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Colds and flu in babies and children

6-minute read

Colds and flu symptoms can be very similar to the symptoms of COVID-19. Even if your symptoms are mild, get tested for COVID-19 immediately — use the colds and flu Symptom Checker if you're not sure what to do. You can also learn more here about COVID-19 and parenting.

Very young children may have had little or no previous contact with the viruses that cause colds and flu, so they will have low resistance to infection. It is useful to know that children can get sick much more quickly than adults.

What are the symptoms of a cold?

Depending on the infection, symptoms of a cold include:

  • stuffy or runny nose
  • sneezing
  • sore throat and ears
  • cough
  • headache
  • red eyes
  • swollen lymph glands

Some children will develop a fever. They might feel sick or vomit, not feel like eating, or be more irritable than normal.

Symptoms usually last about a week.

What are the symptoms of the flu?

The flu, or influenza, is an illness caused by a virus. It is similar to a cold, but it can cause serious complications.

Children with influenza may have the symptoms of a cold as well as muscle aches, shivering, and feeling hot and cold.

When should I see a doctor?

Most colds run their course and get better on their own. However, very occasionally children may develop complications such as an ear infection, laryngitis or croup, bronchiolitis or pneumonia.

Sometimes a child's coughing may be due to asthma rather than a cold. If your child coughs through winter, or their coughing is brought on by exercise, or happens only at night, they may have asthma.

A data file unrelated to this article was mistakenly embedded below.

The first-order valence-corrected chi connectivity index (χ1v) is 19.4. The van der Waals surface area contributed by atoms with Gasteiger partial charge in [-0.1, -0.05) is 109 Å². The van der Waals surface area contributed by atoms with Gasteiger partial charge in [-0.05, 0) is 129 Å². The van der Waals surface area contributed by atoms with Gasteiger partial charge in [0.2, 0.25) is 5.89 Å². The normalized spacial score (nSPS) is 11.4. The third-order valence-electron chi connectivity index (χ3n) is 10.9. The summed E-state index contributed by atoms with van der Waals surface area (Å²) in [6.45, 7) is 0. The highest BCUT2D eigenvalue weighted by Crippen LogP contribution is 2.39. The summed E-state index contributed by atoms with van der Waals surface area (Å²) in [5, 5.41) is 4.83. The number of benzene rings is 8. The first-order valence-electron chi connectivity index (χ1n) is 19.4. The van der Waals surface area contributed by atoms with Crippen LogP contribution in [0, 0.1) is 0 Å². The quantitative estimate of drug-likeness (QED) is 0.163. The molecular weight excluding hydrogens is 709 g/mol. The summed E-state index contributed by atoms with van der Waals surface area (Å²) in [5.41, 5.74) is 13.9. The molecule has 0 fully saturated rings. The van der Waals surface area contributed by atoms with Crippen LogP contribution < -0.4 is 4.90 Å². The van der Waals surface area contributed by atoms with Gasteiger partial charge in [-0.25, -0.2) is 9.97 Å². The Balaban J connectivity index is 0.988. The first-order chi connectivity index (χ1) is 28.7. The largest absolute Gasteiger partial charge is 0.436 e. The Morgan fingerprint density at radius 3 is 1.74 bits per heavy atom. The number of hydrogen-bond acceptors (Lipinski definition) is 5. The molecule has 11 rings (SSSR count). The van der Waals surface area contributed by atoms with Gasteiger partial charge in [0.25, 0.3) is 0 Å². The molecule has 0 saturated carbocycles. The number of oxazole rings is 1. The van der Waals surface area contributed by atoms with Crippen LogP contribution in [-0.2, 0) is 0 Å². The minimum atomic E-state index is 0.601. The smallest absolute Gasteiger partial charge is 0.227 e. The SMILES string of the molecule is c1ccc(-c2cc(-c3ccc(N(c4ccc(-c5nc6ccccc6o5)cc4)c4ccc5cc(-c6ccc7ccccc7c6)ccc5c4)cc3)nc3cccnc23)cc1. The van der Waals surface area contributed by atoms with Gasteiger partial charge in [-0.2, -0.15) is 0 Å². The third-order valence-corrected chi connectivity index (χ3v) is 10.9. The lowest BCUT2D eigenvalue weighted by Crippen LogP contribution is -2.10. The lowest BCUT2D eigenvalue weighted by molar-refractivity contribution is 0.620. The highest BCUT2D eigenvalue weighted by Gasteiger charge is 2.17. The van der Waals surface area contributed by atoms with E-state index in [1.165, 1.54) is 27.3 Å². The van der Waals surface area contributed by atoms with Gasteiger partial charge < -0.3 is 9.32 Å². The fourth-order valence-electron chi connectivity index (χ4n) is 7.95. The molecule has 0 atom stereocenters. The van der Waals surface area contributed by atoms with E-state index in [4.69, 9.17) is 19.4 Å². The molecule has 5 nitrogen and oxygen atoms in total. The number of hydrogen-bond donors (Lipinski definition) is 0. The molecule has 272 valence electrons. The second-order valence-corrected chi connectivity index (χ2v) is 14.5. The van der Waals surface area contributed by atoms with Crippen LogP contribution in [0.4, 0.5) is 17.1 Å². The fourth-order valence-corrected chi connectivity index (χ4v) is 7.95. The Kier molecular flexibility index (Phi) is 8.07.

Seek urgent medical advice if your baby or young child has:

  • a high fever (see a doctor straight away for any fever in a baby less than 3 months)
  • a cough that lasts more than 3 weeks
  • wheezing
  • periods of breathlessness (breathing very rapidly) or difficulty breathing
  • bluish or very pale skin
  • inability or unwillingness to feed
  • drowsiness in your baby
  • is not drinking
  • is not passing urine
  • is vomiting a lot
  • has a bad headache
  • is pale and sleepy
  • a rash that does not disappear if you hold a glass against it
  • decreasing alertness, awareness and activity
  • any worsening of the illness or increased distress

How do you treat colds and flu in babies?

Young babies with upper respiratory tract infections sniffle a lot and may cough a little. Even if your baby seems to be breathing comfortably, they may have trouble feeding if their noses are blocked. Proper feeding is important to avoid dehydration and loss of weight.

Babies with colds and flu need:

  • cuddles and reassurance
  • smaller, more frequent feeds — paediatric (but never adult) nasal drops may help with breathing while your child feeds, but drops should never be used for more than a couple of days without consulting your doctor
  • extra sleep

Babies can be given paracetamol or ibuprofen in liquid form to relieve uncomfortable symptoms such as pain. Make sure to read the label for the recommended dose.

How do you treat colds and flu in young children?

Like babies, young children with infections also need rest, warmth, nourishing food and plenty of fluids.

You can give older children paracetamol as tablets. Be sure to use them only as recommended and to store them out of the child's reach.